Mobile Vs. Console Gaming

Mobile phones always had games and now they have everything in between games and call functions.

The phenomenon is not regarding games slowly shifting towards the mobile phone industry but it is that gaming has almost quietly become the locus of the mobile phone industry. Statistics bring to the fore the point the gaming has become the activity that mobile users spend most of their time on.

However, gaming has been a sector dominated by consoles and computers, how does the advent of the mobile gaming industry effect other industries? It muddies the future of console gaming as a separate hardware platform and also makes gaming, for the first time in the history of computing, the primary objective of the platform. Though the gaming industry has largely been called a new industry, it too needs to evolve in order to adjust to the new demands posed by the new gaming industry.

Console Conundrum

It isn’t as if consoles are simply going to fall from popularity. However, it has become obvious that the new generation of consoles, the Xbox One, PlayStation 4 or the Nintendo Wii U are not going to do as well as their predecessors. This is the first time in console history that a new generation console will not do as well as the generation it replaces.

Consoles have to compete with mobile devices, Facebook and social media gaming, free online gaming which tends to hinder their own business. Nintendo announced that it had reduced its expected sales for the Wii U console by almost seventeen percent.

It would be realistic to predict that the sales for consoles may drop by more than thirty percent from earlier figures. It isn’t just smart phones which are causing such a drop but also the success of tablets which allow the gamer to view games on a larger screen and with better visuals.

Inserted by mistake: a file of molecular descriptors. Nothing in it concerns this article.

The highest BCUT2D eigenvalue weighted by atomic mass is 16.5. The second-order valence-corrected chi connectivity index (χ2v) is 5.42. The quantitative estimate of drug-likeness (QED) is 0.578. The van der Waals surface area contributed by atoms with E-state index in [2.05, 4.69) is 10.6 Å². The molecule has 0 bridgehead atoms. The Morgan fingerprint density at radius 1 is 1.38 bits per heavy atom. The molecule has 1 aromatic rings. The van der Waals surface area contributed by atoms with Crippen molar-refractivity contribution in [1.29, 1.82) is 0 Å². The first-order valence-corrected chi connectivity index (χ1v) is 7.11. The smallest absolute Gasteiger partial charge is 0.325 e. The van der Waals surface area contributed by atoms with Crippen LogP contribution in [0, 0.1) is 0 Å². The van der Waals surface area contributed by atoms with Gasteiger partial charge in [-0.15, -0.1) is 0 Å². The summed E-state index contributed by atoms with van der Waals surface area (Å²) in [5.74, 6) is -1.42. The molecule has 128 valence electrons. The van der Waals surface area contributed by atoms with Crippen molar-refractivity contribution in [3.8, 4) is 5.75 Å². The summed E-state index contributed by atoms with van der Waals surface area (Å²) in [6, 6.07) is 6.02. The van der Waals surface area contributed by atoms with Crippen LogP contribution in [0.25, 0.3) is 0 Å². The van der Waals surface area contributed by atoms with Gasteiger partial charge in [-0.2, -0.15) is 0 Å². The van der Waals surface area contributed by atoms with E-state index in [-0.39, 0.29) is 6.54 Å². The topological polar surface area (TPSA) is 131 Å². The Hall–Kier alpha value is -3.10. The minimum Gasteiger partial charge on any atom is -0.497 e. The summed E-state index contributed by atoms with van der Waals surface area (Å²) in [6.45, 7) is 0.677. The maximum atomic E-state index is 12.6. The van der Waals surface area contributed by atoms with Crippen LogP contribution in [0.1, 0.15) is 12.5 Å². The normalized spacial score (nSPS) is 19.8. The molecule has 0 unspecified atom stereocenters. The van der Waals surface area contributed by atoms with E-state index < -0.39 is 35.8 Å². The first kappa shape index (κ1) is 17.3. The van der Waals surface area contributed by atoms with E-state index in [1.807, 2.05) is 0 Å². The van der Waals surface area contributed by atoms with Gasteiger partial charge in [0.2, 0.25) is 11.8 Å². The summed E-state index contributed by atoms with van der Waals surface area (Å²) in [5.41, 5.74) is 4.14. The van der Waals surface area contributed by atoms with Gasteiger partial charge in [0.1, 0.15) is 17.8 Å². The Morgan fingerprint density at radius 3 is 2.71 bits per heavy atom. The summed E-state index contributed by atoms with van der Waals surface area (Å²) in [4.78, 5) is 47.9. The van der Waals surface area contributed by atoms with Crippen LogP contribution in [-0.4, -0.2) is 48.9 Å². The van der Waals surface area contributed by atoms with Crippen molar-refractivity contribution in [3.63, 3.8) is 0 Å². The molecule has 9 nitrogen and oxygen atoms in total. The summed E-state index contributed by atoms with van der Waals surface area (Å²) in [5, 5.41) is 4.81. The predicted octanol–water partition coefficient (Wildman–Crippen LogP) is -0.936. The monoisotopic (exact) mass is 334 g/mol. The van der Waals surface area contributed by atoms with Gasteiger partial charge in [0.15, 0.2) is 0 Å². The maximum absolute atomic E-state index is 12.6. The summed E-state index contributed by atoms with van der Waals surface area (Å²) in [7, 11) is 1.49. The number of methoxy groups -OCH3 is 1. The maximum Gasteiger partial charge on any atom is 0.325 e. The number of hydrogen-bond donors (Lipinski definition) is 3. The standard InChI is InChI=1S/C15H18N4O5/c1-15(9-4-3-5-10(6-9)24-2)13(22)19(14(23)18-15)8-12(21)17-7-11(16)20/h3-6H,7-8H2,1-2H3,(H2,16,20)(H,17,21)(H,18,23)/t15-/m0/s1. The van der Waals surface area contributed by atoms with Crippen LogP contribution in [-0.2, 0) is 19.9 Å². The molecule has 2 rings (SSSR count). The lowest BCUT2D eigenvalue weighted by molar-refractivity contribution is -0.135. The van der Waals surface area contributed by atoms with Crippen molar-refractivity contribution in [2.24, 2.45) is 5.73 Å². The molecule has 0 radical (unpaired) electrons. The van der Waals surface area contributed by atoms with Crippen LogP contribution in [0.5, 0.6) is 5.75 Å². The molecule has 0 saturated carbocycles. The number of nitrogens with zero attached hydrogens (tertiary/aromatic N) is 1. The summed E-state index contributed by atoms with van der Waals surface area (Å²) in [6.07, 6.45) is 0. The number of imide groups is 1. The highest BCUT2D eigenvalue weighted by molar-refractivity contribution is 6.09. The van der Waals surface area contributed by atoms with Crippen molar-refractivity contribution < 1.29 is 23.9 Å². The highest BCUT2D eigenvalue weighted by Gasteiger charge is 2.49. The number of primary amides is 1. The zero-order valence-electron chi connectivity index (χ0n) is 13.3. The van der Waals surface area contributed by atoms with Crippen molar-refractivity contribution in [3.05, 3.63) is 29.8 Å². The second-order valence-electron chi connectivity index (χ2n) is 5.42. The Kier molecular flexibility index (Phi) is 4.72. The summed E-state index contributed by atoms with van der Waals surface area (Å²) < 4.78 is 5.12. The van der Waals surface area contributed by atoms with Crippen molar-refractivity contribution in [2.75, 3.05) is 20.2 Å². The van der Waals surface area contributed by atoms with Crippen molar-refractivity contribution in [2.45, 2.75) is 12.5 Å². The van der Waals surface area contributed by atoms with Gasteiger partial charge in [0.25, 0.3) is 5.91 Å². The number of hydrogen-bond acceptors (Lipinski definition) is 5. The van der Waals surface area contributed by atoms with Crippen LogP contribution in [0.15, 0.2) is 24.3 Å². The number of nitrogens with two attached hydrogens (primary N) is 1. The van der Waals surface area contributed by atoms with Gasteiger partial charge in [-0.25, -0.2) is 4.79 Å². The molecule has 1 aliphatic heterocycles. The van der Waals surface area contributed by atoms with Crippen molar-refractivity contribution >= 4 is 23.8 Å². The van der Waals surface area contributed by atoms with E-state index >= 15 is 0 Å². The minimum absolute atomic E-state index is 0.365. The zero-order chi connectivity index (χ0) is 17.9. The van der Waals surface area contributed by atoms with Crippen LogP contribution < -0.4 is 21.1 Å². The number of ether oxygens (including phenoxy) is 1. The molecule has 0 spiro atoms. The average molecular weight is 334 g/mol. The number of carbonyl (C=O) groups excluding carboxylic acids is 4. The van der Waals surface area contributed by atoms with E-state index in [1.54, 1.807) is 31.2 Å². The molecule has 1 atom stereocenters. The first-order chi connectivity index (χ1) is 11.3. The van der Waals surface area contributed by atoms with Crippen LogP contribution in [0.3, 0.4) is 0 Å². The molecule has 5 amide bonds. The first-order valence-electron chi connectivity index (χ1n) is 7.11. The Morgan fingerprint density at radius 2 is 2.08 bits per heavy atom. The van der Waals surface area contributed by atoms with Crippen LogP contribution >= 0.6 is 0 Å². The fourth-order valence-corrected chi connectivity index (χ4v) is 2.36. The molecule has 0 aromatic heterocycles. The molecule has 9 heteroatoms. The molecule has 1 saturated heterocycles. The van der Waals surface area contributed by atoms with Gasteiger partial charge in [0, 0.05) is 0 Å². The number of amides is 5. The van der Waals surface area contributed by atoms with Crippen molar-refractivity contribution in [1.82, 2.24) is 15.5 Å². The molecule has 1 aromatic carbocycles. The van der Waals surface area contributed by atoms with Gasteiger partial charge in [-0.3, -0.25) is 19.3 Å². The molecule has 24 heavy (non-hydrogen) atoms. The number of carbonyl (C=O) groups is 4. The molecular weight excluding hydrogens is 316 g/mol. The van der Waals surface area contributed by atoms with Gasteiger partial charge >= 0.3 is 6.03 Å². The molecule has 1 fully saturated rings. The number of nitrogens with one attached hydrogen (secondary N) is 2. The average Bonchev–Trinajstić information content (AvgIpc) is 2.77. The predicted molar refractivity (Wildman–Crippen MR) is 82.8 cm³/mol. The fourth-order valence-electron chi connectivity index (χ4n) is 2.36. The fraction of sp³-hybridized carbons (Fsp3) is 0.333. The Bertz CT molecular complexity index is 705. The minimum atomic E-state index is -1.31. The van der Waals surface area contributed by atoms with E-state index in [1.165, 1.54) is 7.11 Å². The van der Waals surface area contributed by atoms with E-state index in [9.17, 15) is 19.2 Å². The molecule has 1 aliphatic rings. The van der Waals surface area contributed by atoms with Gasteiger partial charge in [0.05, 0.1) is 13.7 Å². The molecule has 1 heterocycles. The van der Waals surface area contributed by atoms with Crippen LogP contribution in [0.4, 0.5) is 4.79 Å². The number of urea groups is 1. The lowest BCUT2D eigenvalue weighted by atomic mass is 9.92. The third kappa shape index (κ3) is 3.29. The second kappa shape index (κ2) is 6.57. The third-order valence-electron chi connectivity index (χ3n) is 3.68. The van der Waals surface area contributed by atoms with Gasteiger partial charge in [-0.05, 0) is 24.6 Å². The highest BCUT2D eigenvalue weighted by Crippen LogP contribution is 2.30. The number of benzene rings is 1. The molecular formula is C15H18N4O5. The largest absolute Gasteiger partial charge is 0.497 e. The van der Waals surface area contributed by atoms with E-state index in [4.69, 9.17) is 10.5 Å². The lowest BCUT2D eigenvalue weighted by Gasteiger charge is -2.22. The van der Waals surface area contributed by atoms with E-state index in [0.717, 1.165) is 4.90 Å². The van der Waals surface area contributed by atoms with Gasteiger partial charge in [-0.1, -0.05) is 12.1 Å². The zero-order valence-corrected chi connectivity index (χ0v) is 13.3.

Hardware devices such as tablets and smart phone are cheaper, mobile and more versatile than traditional and dedicated gaming consoles. The present generation of tablet has graphics which can be compared to those found on consoles, though the dedicated gamer will still prefer the console. Tablets and smart phones are updated every year while the console industry generally makes a new generation every seven years.

The biggest advantage is that mobile devices are mobile. They can be kept in handy bags, pockets, back packs or simply carried in one’s hand. Regardless of the power of a console, you cannot play it in the middle of your lunch break at work as you can with your mobile device, countless people play Subway Surfer or the Cut The Rope game in between their tuna sandwiches.

The Explosive Growth of the Mobile

Computer gaming has existed since computers existed. However, it never anticipated being used as people use it today. Gaming, according to Kevin Chou, co-founder of Kabam leads three important customer usage behaviors on mobile devices. They are:

  1. Reach – This can be described as the total percentage of people with mobile devices who play games as compared to other activities such as e-mails or online shopping. Gaming’s reach is almost sixty percent.
  2. Engagement – Self-explanatory, sixty seven percent of the time spent on tablets is spent playing games. Comparatively, social networking constitutes only ten percent of the total amount of time spent on a device.
  3. Monetization – This is the monetary gain that is generated through gaming. Last year, more than eighty percent of the ten billion dollar software industry was generated from games alone. 76 of the best 100 grossing iOS apps are games.

Nielsen, the famous rating company says that the amount of people playing online games have increased by ninety four percent between 2010 to 2011. This has contributed in Angry Birds, Fruit Ninja and the Cut The Rope game being lucrative forays into the gaming business with huge successes. Jeffries, an investment banking firm posted another interesting statistic showcasing the twenty percent growth of consoles in 2011 as compared to the almost fifty percent growth in mobile devices, and that’s without taking into account the tablet industry.

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